Flatbush Farms

To be a “farmer” in eighteenth- and nineteenth-century Flatbush did not necessarily mean working the land yourself. Enslaved people were central to the growing affluence of Flatbush’s Dutch residents. In 1698, the colonial census recorded that Leffert Pieterse’s household included one man, one woman, nine children, and three slaves. After the New York legislature ended slavery in 1827, some African Americans continued to hold agricultural jobs. Wealthy farmers also relied on the labor of tenants, who lived on and tilled the extensive land holdings of families like the Leffertses.

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An American Family Grows in Brooklyn

As Kings County’s agricultural economy expanded during the eighteenth century, farmers and landowners like the Leffertses became even more reliant on enslaved labor. In 1698, 15% of Kings County residents were of African descent, and virtually all were enslaved. By 1738, that figure had risen to 25%. In 1790, that number rose again: African Americans accounted for over 30% of Kings County’s population; most were enslaved. In that same year, the population of the town of Flatbush included 378 enslaved people, 12 free black people, and 551 white people – 75% of whom were slaveholders.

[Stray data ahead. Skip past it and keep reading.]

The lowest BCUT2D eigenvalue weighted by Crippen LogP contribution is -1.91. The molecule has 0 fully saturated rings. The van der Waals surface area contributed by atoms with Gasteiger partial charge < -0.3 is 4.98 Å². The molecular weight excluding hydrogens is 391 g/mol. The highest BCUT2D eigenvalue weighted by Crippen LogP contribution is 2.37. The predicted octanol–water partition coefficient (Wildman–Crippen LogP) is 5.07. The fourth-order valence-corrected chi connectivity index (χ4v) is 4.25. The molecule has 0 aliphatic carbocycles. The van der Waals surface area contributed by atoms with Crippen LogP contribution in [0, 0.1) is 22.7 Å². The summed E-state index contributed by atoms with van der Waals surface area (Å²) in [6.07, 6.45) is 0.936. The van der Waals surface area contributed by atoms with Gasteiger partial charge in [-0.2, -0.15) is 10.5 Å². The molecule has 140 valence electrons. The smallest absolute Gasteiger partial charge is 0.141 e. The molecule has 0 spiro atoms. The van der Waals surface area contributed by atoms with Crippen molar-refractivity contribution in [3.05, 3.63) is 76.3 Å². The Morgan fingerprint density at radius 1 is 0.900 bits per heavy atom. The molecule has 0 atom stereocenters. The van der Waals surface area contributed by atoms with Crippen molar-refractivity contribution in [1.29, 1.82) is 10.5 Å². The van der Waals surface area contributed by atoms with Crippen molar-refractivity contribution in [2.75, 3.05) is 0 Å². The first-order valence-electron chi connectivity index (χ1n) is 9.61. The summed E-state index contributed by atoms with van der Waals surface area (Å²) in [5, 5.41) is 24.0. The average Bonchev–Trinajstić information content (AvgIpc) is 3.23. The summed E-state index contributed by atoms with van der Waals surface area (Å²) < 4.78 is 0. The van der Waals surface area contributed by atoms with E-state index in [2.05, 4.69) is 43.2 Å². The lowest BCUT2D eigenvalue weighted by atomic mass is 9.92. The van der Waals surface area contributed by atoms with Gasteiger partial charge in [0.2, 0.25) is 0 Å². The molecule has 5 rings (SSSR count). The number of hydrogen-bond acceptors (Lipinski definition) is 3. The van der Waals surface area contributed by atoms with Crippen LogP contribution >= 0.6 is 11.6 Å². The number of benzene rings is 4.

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“Slavery Here. Right in Brooklyn and Out on Long Island.”

Kings County's Dutch farmers relied heavily on its large slave labor force which the New York State legislature supported by instituting "An Act for the gradual abolition of Slavery" in March 1799. The act provided that any child born to a slave after July 1799 would be considered free. However, to serve the demands of wealthy farmers, the child would remain the servant of the legal owner of his or her mother until, for a male, twenty-eight years of age, and for a female, twenty-five years of age. This law upheld slavery by ascertaining that they would remain slaves until their owner decided to free them.

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1,432

In 1799, the Village of Brooklyn was located in the area now known as the Borough Hall Section of the Borough of Brooklyn. It was
completely separated by the East River from New York which was located at the southern tip of Manhattan Island. There were no
bridges, tunnels, subways, telephones, telegraphs or any other rapid means of travel or communication between these two areas.
The Village of Brooklyn was located within Kings County and had a total population of 1,603 people. In the entire county, there were
4,495, people which included 1,432 slaves.\

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